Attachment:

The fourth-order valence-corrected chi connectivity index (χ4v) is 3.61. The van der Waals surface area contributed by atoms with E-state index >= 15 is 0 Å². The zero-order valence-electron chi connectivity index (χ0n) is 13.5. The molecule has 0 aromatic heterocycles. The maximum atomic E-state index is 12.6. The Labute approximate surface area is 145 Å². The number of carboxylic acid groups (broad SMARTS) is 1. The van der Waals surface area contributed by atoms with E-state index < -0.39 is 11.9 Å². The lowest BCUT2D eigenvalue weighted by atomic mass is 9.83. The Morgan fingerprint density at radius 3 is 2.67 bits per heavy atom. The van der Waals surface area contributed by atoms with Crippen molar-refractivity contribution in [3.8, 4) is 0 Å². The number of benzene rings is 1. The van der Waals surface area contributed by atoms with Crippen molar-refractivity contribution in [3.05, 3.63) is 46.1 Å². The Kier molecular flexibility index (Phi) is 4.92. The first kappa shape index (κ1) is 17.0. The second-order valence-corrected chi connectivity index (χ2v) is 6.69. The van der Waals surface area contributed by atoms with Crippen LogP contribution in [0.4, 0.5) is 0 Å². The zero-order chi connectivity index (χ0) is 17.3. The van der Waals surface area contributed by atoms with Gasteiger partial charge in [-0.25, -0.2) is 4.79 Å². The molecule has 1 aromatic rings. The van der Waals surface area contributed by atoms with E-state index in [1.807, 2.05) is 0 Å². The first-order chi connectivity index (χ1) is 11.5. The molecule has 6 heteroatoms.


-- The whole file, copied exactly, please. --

The fourth-order valence-corrected chi connectivity index (χ4v) is 3.61. The van der Waals surface area contributed by atoms with E-state index >= 15 is 0 Å². The zero-order valence-electron chi connectivity index (χ0n) is 13.5. The molecule has 0 aromatic heterocycles. The maximum atomic E-state index is 12.6. The Labute approximate surface area is 145 Å². The number of carboxylic acid groups (broad SMARTS) is 1. The van der Waals surface area contributed by atoms with E-state index < -0.39 is 11.9 Å². The lowest BCUT2D eigenvalue weighted by atomic mass is 9.83. The Morgan fingerprint density at radius 3 is 2.67 bits per heavy atom. The van der Waals surface area contributed by atoms with Crippen molar-refractivity contribution in [3.8, 4) is 0 Å². The number of benzene rings is 1. The van der Waals surface area contributed by atoms with Crippen molar-refractivity contribution in [3.05, 3.63) is 46.1 Å². The Kier molecular flexibility index (Phi) is 4.92. The first kappa shape index (κ1) is 17.0. The second-order valence-corrected chi connectivity index (χ2v) is 6.69. The van der Waals surface area contributed by atoms with Crippen LogP contribution in [0.4, 0.5) is 0 Å². The zero-order chi connectivity index (χ0) is 17.3. The van der Waals surface area contributed by atoms with Gasteiger partial charge in [-0.25, -0.2) is 4.79 Å². The molecule has 1 aromatic rings. The van der Waals surface area contributed by atoms with E-state index in [1.807, 2.05) is 0 Å². The first-order chi connectivity index (χ1) is 11.5. The molecule has 6 heteroatoms.